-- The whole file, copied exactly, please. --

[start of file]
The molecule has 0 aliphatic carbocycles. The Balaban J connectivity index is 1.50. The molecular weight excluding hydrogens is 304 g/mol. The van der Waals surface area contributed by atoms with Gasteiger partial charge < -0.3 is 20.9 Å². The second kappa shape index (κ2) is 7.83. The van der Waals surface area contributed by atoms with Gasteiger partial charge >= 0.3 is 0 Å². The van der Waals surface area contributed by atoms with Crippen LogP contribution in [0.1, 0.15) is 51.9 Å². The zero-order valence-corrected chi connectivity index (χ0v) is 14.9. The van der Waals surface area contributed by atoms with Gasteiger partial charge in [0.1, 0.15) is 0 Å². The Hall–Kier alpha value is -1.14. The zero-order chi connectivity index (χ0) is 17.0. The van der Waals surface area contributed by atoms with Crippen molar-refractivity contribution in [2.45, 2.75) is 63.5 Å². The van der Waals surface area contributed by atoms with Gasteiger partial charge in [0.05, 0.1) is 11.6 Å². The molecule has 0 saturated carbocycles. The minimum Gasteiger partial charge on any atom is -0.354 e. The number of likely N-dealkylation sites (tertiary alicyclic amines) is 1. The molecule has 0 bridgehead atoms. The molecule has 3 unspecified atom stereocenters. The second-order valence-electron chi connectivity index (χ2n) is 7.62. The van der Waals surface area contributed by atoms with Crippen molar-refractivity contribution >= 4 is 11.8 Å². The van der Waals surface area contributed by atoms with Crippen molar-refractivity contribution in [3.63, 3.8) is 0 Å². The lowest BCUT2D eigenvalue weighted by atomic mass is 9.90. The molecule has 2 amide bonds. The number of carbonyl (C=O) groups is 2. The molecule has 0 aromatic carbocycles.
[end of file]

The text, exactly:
The molecule has 0 aliphatic carbocycles. The Balaban J connectivity index is 1.50. The molecular weight excluding hydrogens is 304 g/mol. The van der Waals surface area contributed by atoms with Gasteiger partial charge < -0.3 is 20.9 Å². The second kappa shape index (κ2) is 7.83. The van der Waals surface area contributed by atoms with Gasteiger partial charge >= 0.3 is 0 Å². The van der Waals surface area contributed by atoms with Crippen LogP contribution in [0.1, 0.15) is 51.9 Å². The zero-order valence-corrected chi connectivity index (χ0v) is 14.9. The van der Waals surface area contributed by atoms with Gasteiger partial charge in [0.1, 0.15) is 0 Å². The Hall–Kier alpha value is -1.14. The zero-order chi connectivity index (χ0) is 17.0. The van der Waals surface area contributed by atoms with Crippen molar-refractivity contribution in [2.45, 2.75) is 63.5 Å². The van der Waals surface area contributed by atoms with Gasteiger partial charge in [0.05, 0.1) is 11.6 Å². The molecule has 0 saturated carbocycles. The minimum Gasteiger partial charge on any atom is -0.354 e. The number of likely N-dealkylation sites (tertiary alicyclic amines) is 1. The molecule has 0 bridgehead atoms. The molecule has 3 unspecified atom stereocenters. The second-order valence-electron chi connectivity index (χ2n) is 7.62. The van der Waals surface area contributed by atoms with Crippen molar-refractivity contribution >= 4 is 11.8 Å². The van der Waals surface area contributed by atoms with Crippen molar-refractivity contribution in [3.63, 3.8) is 0 Å². The lowest BCUT2D eigenvalue weighted by atomic mass is 9.90. The molecule has 2 amide bonds. The number of carbonyl (C=O) groups is 2. The molecule has 0 aromatic carbocycles.